The twentieth century is unquestionably the century of flight; the last 100 years have been shaped by aviation in a way no other time period has ever been affected by any invention. As remarkable as the automobile, the railroad, and even the steam engine were, their effects were more protracted than those of the aircraft and stimulated far fewer additional inventions. And though the complete impact of the computer is still untold, those effects derive indirectly from aviation, which did more to spur the use and growth of the computer than any other industry. Aviation's constant need for faster and more powerful computers laid the groundwork for the journey into space.
It was fortuitous that aviation's beginnings in 1903 coincided with an explosion in the growth of both still and motion pictures. Progress in these areas enabled an unprecedented documentation of the birth and growth of aviation. From the very beginning of piloted, powered flight, aviation has been regarded as a great adventure. Even today, as passenger miles are accumulated in the billions, crowds still gather near the runways of airports simply to watch these marvelous vehicles of the sky. For the same reason, air shows are one of the most popular outdoor events in the world, second only to soccer as a draw for the masses.
In Chronicle of Flight, the history of aviation is illustrated through hundreds of photographs, each one recording a moment in time when the people involved--designers, manufacturers, pilots--were convinced they had done their absolute best with the time and materials available to them. It is safe to say that none of the millions of aircraft built, nor the thousands of spacecraft, have ever been intended as second best. A purity of purpose and a fanatical attention to detail characterize the aerospace industry in its manufacture of both aircraft and spacecraft; this effort is illustrated in the marvelous pictorial record created over the twentieth century.
The quest for perfection and the attention to detail is necessitated by the danger inherent in flying. Although danger is no doubt part of the appeal of flying, it is ever present and must be acknowledged by participants. Fortunately, as aircraft have become intrinsically more dangerous because they are flying higher, faster, farther, and more often, safety records have improved remarkably. Such advancement is hard earned and expensive, but the benefits are well worth the effort.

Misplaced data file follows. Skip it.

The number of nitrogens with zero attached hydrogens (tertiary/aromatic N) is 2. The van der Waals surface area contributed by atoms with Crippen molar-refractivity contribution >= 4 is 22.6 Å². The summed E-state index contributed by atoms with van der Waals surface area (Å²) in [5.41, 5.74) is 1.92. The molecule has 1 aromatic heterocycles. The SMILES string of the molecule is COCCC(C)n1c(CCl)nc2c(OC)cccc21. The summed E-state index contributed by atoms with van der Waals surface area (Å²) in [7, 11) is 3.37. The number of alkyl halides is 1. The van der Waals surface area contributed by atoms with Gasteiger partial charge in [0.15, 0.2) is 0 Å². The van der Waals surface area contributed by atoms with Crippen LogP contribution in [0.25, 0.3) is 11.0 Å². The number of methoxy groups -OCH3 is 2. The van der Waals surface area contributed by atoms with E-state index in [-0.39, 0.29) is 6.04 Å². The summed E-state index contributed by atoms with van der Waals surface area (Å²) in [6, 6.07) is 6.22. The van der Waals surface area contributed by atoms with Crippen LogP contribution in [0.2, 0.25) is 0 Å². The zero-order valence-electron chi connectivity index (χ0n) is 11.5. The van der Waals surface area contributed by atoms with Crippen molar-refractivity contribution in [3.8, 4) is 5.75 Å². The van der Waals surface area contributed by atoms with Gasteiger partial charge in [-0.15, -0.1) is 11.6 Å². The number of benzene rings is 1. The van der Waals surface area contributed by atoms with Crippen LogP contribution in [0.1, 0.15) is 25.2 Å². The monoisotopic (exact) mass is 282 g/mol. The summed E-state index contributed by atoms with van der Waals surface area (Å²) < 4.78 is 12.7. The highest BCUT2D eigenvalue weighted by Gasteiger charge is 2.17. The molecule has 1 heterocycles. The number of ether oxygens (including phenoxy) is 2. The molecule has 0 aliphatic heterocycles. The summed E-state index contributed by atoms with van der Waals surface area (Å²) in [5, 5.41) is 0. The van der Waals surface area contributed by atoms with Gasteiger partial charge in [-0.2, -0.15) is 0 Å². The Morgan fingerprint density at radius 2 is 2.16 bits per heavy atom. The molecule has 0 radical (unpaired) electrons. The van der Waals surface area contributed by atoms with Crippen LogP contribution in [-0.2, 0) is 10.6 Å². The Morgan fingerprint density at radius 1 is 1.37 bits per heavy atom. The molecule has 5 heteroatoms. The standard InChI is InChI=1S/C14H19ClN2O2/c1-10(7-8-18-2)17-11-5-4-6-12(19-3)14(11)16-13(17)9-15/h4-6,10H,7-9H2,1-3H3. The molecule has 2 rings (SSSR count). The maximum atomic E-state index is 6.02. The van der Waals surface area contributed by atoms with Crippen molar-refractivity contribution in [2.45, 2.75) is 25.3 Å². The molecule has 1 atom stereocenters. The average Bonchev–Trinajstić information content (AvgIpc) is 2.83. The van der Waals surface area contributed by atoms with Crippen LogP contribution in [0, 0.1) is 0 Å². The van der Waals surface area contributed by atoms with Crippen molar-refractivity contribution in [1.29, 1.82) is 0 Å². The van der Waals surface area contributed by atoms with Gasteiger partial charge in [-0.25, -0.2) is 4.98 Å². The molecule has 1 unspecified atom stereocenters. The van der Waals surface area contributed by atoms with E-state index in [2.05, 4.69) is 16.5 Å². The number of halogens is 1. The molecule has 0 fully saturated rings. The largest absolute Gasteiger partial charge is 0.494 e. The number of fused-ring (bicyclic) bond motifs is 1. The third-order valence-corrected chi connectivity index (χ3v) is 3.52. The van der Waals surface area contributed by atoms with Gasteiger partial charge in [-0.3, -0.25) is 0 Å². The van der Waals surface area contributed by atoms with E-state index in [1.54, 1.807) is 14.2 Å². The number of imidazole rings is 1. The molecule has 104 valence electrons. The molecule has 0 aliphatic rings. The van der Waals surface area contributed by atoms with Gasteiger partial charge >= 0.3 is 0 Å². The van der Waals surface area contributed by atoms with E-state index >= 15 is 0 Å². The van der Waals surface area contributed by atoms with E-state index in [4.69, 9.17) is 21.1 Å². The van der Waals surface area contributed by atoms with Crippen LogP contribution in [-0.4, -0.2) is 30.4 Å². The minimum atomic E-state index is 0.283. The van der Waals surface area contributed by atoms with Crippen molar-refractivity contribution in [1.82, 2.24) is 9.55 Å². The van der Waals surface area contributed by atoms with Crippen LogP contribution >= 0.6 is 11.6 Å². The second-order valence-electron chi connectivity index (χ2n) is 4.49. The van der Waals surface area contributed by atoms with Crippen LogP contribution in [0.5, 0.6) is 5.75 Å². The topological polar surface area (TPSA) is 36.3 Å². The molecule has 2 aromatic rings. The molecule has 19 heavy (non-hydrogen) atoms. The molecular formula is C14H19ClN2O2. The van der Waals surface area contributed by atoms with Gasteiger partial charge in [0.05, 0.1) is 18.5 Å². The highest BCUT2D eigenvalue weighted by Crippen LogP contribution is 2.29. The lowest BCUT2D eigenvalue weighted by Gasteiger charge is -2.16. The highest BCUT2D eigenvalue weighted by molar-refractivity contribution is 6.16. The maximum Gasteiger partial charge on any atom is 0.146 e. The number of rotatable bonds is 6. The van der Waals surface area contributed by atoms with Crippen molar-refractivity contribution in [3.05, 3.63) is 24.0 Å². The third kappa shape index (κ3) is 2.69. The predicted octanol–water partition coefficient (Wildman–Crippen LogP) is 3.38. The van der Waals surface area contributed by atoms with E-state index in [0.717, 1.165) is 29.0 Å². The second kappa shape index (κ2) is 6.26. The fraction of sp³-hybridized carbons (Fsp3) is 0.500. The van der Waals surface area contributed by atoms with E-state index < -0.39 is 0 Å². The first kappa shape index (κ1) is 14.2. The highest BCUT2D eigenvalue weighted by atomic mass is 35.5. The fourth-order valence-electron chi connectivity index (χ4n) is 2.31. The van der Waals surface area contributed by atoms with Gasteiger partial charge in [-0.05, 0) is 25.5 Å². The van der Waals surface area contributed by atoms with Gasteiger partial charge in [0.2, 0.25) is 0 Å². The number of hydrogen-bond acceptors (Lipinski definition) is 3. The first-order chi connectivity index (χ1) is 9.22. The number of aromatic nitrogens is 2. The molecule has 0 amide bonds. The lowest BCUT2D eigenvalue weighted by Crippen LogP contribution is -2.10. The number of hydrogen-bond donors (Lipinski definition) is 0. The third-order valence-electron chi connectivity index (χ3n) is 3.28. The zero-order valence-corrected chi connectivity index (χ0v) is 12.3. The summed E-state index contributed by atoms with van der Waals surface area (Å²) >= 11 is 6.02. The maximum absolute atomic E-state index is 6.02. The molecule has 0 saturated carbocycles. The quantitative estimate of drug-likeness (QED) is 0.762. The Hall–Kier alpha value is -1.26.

As safety and performance have improved, aviation has become more fun. The earliest aircraft were extremely difficult to fly; the pilots had to literally wrestle them about the sky, using muscle to overcome problems of trim and stability. Over time, aircraft were made easier to fly, and labor saving devices such as trim-tabs, autopilots, and improved instrumentation were installed. Aviators began using aircraft for entertainment purposes: racing, flying cross-country, aerobatics, or simply lazing about the sky on a pretty afternoon. Although aircraft never became as inexpensive as the automobile, the cost of flying has been held somewhat in check by the availability of good used aircraft and of home-built aircraft for those skilled and perservering enough to create them.
While enjoyment in personal aircraft has increased, the concept of having fun on an airliner has been largely eroded by the conversion of airline travel to a mass-transit system. The advent of terrorism and the security precautions necessary to combat it have further diminished the pleasure of airline travel. Nonetheless, no other form of transportation compares when it comes to time and money saved.
In the course of the twentieth century, military aircraft led the aerodynamic way. Well funded by government expenditures, the manufacturers of military aircraft were able to push the performance envelope farther and faster. In that same period of time, the procurement of military aircraft declined in direct relation to their growth in cost. This phenomenon gave rise to Augustine's Law, which posits that if the trend continues, an air force will be able to afford only one aircraft for all its needs. It has not quite reached that level yet, but while the United States built hundreds of thousands of military aircraft during World War II, it is now buying them at the rate of a few dozen per year. Other nations face the same problems, and aircraft are now considered a platform to carry newly developed weapons rather than as weapon systems in themselves.
This new concept of aircraft simply being a place to put new weapons has kept some types, such as the Boeing B-52 and KC-135, in service for more than 50 years. This is important in terms of economy--if you amortize a $6 million B-52 over 50years, it is an amazingly inexpensive weapon. But perhaps more important than reasons of economy or anything else, at the end of almost a solid century of warfare, the aircraft and its new generation of precision-guided munitions have assumed a vastly greater role than ever before. For the first time since 1945, an alternative method of obtaining decisive results from the air is now available with the efforts of stealth aircraft, cruise missiles, airborne command and control systems, and the use of massive satellite systems for intelligence, communication, navigation, and meteorology. These are artfully combined in combat to create incredibly accurate bombing systems that may prove to be the way out of the nuclear dilemma, for they can achieve decisive results without having to resort to dropping thermonuclear bombs. There is some irony in this, of course, because it was the airplane that enabled the use of atomic weapons in the first place.
The path from the tracks scratched in the sands of Kitty Hawk by the Wright Flyer to the footprints on the moon to the probes that have ventured out of the solar system has been long, swift, and exciting. You'll see this history etched in the images that follow.